How close are corporations to acquiring de-facto nationhood? In this country they have already acquired “personhood”; a corporation, a legal; construct, can now have religious beliefs and political views. Don’t ask me how. Corporate money can be contributed to support political candidates. Yet corporations convicted of crimes cannot go to prison nor have any been “executed” – their corporate charter withdrawn for criminal activity.
The new TPP agreement, which none of us are allowed to read apparently goes a long way toward granting corporations powers previously reserved to national governments, such as overriding environmental regulation – suing for “damages” caused by new rules or regulation in a signatory country.
Meanwhile we all celebrated Earth Day with little media emphasis on the notion that global capitalism is the greatest threat to our natural world. Why do you think the right wing is so opposed to the idea of man-made climate change? Because the idea is a direct assault on capitalism.
To exist, capitalism cannot accept limits to growth; capital must constantly expand its production and hence consumption; it must break down barriers to expand markets and access to natural resources for raw materials and exploitable sources of labor. Since capitalism is inherently expansionist it eventually and inevitably must degrade the environment. Because of its expansionist quality, capitalism inevitably destroys the natural conditions of production (land, water, other resources, and labor).
Last week I saw a t.v. news report that Oklahoma had replaced California as the earthquake capital of the United States. During the past several years Oklahoma has suffered mor seismic activity because of……drilling and fracking.
Capitalism destroys rain forests, over fishes the oceans, pollutes fresh water, belches into the air. Capitalist profit is the reason poachers kill the rhinoceros for it’s horn. Capitalism is in the end not sustainable. The problem remains how to replace it and with what.
Unfortunately most of those in the environmental movement in general, are unable to think outside of capitalism. It appears inconceivable to mostpeople that there might be a future economic system that isn’t capitalist. You certainly won’t hear it in school.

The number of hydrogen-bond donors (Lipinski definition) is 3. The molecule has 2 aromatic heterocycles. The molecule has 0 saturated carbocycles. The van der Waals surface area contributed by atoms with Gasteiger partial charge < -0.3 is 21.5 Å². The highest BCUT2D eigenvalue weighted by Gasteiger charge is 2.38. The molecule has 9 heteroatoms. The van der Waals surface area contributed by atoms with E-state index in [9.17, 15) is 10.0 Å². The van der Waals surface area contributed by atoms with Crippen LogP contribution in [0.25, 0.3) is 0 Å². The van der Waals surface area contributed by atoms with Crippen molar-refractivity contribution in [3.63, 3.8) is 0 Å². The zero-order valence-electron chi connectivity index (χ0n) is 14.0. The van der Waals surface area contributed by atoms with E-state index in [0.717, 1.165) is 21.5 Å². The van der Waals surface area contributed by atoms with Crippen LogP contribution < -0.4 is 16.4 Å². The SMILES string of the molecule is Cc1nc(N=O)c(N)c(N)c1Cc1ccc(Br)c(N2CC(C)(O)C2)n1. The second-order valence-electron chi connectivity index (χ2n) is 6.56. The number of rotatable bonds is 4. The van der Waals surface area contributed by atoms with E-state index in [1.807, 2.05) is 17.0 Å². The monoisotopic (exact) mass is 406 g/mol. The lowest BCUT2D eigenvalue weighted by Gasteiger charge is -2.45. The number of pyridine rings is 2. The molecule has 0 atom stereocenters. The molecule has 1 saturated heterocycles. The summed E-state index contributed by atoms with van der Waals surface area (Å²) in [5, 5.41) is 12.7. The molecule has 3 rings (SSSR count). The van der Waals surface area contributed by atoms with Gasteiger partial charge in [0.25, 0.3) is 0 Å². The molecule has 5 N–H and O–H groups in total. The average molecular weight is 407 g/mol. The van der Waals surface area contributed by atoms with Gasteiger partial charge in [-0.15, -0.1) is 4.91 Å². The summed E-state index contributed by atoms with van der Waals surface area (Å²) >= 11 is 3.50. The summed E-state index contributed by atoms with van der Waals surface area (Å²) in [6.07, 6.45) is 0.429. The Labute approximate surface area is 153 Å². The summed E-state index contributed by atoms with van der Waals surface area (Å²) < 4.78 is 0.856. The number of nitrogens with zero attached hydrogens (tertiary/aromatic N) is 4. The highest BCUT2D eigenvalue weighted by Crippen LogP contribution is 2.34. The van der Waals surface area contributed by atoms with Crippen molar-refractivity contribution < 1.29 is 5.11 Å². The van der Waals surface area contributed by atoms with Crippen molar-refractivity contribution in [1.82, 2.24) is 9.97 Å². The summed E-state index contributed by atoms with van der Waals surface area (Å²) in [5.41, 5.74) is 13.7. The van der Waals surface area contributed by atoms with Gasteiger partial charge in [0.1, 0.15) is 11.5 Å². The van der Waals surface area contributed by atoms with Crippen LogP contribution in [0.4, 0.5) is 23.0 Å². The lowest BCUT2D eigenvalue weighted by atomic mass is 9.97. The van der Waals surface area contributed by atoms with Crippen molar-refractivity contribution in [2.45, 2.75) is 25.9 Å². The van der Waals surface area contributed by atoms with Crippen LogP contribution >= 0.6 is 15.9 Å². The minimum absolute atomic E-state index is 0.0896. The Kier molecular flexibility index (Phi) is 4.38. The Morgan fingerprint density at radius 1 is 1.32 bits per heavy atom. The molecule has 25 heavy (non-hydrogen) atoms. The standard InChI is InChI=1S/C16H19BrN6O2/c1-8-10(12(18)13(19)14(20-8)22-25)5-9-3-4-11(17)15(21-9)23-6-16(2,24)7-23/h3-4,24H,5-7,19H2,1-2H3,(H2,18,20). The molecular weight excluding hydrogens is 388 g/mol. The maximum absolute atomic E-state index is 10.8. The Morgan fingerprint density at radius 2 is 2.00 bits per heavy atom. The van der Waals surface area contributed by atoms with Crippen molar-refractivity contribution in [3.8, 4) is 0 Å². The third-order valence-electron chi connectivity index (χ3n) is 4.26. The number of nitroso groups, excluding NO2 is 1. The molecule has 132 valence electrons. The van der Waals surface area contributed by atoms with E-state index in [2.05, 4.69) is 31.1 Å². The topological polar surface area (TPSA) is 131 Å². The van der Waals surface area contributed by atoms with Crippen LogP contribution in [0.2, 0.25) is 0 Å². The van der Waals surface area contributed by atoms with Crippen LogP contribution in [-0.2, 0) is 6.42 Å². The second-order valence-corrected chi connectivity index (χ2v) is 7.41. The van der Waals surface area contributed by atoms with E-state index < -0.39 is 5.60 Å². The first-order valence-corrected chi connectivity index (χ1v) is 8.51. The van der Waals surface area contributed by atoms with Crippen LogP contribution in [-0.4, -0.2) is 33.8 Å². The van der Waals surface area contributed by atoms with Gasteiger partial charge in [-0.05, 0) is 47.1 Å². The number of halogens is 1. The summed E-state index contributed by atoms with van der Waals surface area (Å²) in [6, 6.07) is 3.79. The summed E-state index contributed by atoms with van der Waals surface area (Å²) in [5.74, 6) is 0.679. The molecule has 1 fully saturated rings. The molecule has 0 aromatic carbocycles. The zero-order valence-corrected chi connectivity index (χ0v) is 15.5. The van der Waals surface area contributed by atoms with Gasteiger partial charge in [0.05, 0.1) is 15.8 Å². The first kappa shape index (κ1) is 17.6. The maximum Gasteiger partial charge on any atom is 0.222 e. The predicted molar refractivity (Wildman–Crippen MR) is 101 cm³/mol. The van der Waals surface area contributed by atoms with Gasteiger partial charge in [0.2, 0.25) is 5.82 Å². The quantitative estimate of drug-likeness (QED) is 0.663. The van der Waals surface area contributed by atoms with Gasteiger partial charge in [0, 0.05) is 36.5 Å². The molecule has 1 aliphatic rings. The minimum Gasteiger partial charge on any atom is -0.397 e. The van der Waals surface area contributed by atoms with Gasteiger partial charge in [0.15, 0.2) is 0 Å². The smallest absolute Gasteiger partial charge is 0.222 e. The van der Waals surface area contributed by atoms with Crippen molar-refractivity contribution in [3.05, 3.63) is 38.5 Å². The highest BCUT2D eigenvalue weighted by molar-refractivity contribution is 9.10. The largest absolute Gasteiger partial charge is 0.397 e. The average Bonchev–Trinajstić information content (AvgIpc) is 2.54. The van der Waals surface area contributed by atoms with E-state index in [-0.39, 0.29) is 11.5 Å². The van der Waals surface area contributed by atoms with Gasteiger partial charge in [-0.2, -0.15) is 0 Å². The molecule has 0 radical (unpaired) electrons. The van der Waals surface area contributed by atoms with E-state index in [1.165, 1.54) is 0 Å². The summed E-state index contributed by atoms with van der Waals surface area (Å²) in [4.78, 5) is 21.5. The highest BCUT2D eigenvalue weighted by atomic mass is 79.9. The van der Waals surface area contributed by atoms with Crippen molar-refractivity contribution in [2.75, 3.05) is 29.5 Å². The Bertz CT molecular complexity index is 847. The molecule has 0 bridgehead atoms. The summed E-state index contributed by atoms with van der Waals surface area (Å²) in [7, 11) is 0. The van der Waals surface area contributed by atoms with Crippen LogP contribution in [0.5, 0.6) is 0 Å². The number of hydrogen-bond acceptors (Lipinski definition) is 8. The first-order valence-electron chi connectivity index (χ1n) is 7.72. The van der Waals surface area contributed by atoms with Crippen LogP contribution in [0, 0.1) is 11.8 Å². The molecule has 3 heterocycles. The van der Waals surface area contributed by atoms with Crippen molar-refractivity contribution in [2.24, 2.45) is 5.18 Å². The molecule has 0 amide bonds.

One would think that, if they fully understood the role of the normal workings of the capitalist system in causing environmental havoc, people with concern for the environment might begin to understand that another social, economic and political system is not just possible, but essential.
There is no shortage of “ideas” about what to do — live more simply, recycle your plastic water bottles, purchase “green” products, purchase carbon credits to offset the global warming effects of an airplane trip, impose a tax on all fossil fuels (a carbon tax), etc.
All these ideas give the illusion that it is possible to solve the ecological crisis without confronting capitalism as a system. And it is capitalism’s necessity to grow the economy forever and the single overriding goal of obtaining more and more profits that are at the heart of the environmental problems we face.
“Green” or “sustainable capitalism” is an oxymoron. The very heart of the system — production of goods and services to make profits, which propels growth — excludes the possibility of capitalism being anything other than a system that has environmental destruction as a by-product.
But does it benefit all of the people or just the few?
Capitalist profit is the reason we grow all the food we need but millions are hungry. Capitalist profit is the reason there are so many poor while there is so much work to do. Captialist profit is the reason we kill the rhinoceros.